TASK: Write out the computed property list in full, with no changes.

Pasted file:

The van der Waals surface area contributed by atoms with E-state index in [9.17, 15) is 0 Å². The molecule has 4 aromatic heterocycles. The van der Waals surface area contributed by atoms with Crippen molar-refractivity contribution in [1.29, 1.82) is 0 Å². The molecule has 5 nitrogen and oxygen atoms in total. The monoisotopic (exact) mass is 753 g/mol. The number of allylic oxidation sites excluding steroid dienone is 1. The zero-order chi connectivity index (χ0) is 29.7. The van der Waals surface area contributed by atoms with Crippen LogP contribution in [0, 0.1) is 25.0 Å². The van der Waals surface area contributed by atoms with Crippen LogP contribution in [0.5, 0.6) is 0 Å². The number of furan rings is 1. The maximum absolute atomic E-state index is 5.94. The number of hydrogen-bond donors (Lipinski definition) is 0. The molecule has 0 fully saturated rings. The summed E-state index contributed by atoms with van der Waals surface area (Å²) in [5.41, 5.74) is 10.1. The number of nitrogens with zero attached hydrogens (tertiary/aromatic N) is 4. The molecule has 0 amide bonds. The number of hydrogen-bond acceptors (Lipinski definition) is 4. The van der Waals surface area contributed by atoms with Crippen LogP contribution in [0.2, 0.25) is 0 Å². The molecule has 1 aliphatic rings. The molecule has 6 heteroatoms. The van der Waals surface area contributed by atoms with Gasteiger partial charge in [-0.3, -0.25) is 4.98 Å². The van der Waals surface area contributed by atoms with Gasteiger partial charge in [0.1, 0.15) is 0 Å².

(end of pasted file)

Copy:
The van der Waals surface area contributed by atoms with E-state index in [9.17, 15) is 0 Å². The molecule has 4 aromatic heterocycles. The van der Waals surface area contributed by atoms with Crippen molar-refractivity contribution in [1.29, 1.82) is 0 Å². The molecule has 5 nitrogen and oxygen atoms in total. The monoisotopic (exact) mass is 753 g/mol. The number of allylic oxidation sites excluding steroid dienone is 1. The zero-order chi connectivity index (χ0) is 29.7. The van der Waals surface area contributed by atoms with Crippen LogP contribution in [0, 0.1) is 25.0 Å². The van der Waals surface area contributed by atoms with Crippen LogP contribution in [0.5, 0.6) is 0 Å². The number of furan rings is 1. The maximum absolute atomic E-state index is 5.94. The number of hydrogen-bond donors (Lipinski definition) is 0. The molecule has 0 fully saturated rings. The summed E-state index contributed by atoms with van der Waals surface area (Å²) in [5.41, 5.74) is 10.1. The number of nitrogens with zero attached hydrogens (tertiary/aromatic N) is 4. The molecule has 0 amide bonds. The number of hydrogen-bond acceptors (Lipinski definition) is 4. The van der Waals surface area contributed by atoms with Crippen LogP contribution in [0.2, 0.25) is 0 Å². The molecule has 1 aliphatic rings. The molecule has 6 heteroatoms. The van der Waals surface area contributed by atoms with Gasteiger partial charge in [-0.3, -0.25) is 4.98 Å². The van der Waals surface area contributed by atoms with Gasteiger partial charge in [0.1, 0.15) is 0 Å².